knowledge | 21 June 2019 |
France Bans Analytics of Judges’ Decisions
France has banned certain types of analytics of judges’ decisions, to limit ‘forum-shopping’ by litigants. Therefore the identity of judges can no longer be used in evaluating, analysing, comparing or predicting their professional practices.
All for one…
In an on-going process of reform of the civil law and courts in France, in March 2019 the Reform for Justice 2018 law (the “Reform for Justice”) updated French law on the publicity of administrative and judicial matters. This includes making court decisions available to the public, free of charge and in electronic form.
…but none for all
However, while mandating free open data in relation to judicial decisions, the Reform for Justice also restrains how such open data can be used. Article 33 states that “the identity data of judges and members of the judicial registry cannot be used to aid in evaluating, analysing, comparing or predicting their professional practices.”
Therefore France now requires that judges’ decisions must be published in a manner such that the names and surnames of the parties, and of any third parties, are obscured prior to being made available to the public. By extension, where a publication is likely to undermine the security or privacy of the parties or third parties, any element within the decision that would allow for their identification, including the identities of the judges and members of the court registry, must also be obscured.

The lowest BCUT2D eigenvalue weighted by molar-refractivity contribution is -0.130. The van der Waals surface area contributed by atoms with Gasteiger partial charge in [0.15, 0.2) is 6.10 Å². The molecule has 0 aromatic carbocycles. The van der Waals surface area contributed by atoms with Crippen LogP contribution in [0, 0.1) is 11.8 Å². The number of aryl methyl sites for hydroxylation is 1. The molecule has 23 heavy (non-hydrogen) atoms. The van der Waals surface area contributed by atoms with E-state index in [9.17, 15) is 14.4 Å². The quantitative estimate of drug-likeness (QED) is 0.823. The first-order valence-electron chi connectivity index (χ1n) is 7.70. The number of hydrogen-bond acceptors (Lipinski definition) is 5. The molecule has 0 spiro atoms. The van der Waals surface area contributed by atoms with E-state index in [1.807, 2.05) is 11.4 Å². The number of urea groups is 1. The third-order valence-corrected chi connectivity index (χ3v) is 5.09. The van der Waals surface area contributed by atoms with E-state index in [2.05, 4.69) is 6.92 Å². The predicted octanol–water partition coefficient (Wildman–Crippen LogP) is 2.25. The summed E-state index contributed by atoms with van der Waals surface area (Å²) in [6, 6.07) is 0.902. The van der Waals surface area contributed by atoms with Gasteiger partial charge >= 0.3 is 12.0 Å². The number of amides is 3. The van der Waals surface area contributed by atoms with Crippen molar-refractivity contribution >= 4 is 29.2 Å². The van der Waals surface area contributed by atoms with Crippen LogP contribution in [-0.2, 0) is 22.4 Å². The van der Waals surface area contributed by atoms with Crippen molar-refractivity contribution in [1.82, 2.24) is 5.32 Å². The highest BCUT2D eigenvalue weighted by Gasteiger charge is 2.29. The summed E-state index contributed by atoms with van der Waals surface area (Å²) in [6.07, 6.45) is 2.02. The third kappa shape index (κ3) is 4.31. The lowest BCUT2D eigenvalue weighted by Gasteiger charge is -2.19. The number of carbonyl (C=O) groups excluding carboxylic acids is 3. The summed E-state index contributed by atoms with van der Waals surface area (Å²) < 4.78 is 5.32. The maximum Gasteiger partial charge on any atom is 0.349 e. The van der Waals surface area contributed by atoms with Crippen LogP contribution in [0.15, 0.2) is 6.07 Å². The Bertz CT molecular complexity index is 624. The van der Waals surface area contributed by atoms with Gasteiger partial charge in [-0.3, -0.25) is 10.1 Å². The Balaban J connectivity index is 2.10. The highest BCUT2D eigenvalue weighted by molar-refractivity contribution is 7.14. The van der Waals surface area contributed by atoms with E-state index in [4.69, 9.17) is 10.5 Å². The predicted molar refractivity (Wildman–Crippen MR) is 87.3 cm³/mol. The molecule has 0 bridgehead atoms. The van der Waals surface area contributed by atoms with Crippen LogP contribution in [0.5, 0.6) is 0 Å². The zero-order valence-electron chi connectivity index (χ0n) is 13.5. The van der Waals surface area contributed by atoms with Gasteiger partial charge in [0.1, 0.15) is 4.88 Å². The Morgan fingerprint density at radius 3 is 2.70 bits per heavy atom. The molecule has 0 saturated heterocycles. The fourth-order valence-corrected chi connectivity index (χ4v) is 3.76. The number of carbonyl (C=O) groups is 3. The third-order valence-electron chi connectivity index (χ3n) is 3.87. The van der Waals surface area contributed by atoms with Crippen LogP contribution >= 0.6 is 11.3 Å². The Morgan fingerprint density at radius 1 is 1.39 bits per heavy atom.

The competing arguments
The Constitutional Council of France (the "Council") approved the Reform for Justice in draft form and the competing arguments before the Council are interesting. In Decision of the Council 2019 - 778, it was considered whether the prohibition of such analytics would inhibit better knowledge of the relevant jurisprudence gained through such analytics and that such better information would enhance equality between litigants. However, the Council ruled that the then-proposed prohibition would be constitutional, finding that the law would “not infringe the right to a fair and equitable procedure or affect the balance of the rights of the parties”. The Council noted the concerns that the use of such analytics of decisions on a judge-by-judge basis could facilitate strategies to choose courts and judges, which would likely alter the functioning of justice.
Consequences of breach
Therefore in France it now is an offence to compile and report on judges’ identities in order to decipher their professional practices, aligning this practice with the processing of personal data by unlawful means. In serious cases, this is punishable by a maximum term of imprisonment of five years and a maximum fine of €300,000.
Although this new law impedes the application of legal technology in France in certain circumstances, the very fact that the change was thought to be required demonstrates the potential of legal technology to disrupt the traditional legal industry. The legal sector uses artificial intelligence widely for data analytics and, while there may be further limited restrictions in France and elsewhere, this usage of AI in law will continue to increase rapidly and significantly.
Also contributed by Andy McDonnell and Stephen Traynor.
This briefing is for general guidance only and should not be regarded as a substitute for professional advice. Such advice should always be taken before acting on any of the matters discussed.